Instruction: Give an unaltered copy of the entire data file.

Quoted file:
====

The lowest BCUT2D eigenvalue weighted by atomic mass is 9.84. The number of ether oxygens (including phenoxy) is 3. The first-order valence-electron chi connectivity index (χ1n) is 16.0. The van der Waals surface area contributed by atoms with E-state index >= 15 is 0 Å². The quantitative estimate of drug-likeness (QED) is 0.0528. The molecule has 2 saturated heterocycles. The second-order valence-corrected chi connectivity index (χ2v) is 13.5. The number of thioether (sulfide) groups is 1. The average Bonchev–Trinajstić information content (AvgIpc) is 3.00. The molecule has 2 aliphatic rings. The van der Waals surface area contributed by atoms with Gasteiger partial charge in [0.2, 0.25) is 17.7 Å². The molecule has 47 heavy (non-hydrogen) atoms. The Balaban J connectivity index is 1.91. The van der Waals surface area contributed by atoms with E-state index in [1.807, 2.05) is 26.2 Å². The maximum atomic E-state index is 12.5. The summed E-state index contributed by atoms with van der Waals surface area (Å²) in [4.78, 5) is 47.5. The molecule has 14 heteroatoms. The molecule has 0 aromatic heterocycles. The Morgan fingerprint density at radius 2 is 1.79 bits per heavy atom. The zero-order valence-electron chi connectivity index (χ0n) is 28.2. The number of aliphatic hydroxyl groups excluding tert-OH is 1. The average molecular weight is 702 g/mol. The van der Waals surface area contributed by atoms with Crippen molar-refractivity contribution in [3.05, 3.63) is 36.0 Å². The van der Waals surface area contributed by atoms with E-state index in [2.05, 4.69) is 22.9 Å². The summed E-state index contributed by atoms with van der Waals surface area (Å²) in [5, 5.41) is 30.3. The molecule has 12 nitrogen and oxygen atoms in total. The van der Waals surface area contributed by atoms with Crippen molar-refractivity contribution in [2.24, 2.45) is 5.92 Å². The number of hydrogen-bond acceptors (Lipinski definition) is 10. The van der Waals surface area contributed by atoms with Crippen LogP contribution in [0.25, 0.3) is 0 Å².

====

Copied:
The lowest BCUT2D eigenvalue weighted by atomic mass is 9.84. The number of ether oxygens (including phenoxy) is 3. The first-order valence-electron chi connectivity index (χ1n) is 16.0. The van der Waals surface area contributed by atoms with E-state index >= 15 is 0 Å². The quantitative estimate of drug-likeness (QED) is 0.0528. The molecule has 2 saturated heterocycles. The second-order valence-corrected chi connectivity index (χ2v) is 13.5. The number of thioether (sulfide) groups is 1. The average Bonchev–Trinajstić information content (AvgIpc) is 3.00. The molecule has 2 aliphatic rings. The van der Waals surface area contributed by atoms with Gasteiger partial charge in [0.2, 0.25) is 17.7 Å². The molecule has 47 heavy (non-hydrogen) atoms. The Balaban J connectivity index is 1.91. The van der Waals surface area contributed by atoms with E-state index in [1.807, 2.05) is 26.2 Å². The maximum atomic E-state index is 12.5. The summed E-state index contributed by atoms with van der Waals surface area (Å²) in [4.78, 5) is 47.5. The molecule has 14 heteroatoms. The molecule has 0 aromatic heterocycles. The Morgan fingerprint density at radius 2 is 1.79 bits per heavy atom. The zero-order valence-electron chi connectivity index (χ0n) is 28.2. The number of aliphatic hydroxyl groups excluding tert-OH is 1. The average molecular weight is 702 g/mol. The van der Waals surface area contributed by atoms with Crippen molar-refractivity contribution in [3.05, 3.63) is 36.0 Å². The van der Waals surface area contributed by atoms with E-state index in [2.05, 4.69) is 22.9 Å². The summed E-state index contributed by atoms with van der Waals surface area (Å²) in [5, 5.41) is 30.3. The molecule has 12 nitrogen and oxygen atoms in total. The van der Waals surface area contributed by atoms with Crippen molar-refractivity contribution in [2.24, 2.45) is 5.92 Å². The number of hydrogen-bond acceptors (Lipinski definition) is 10. The van der Waals surface area contributed by atoms with Crippen LogP contribution in [0.25, 0.3) is 0 Å².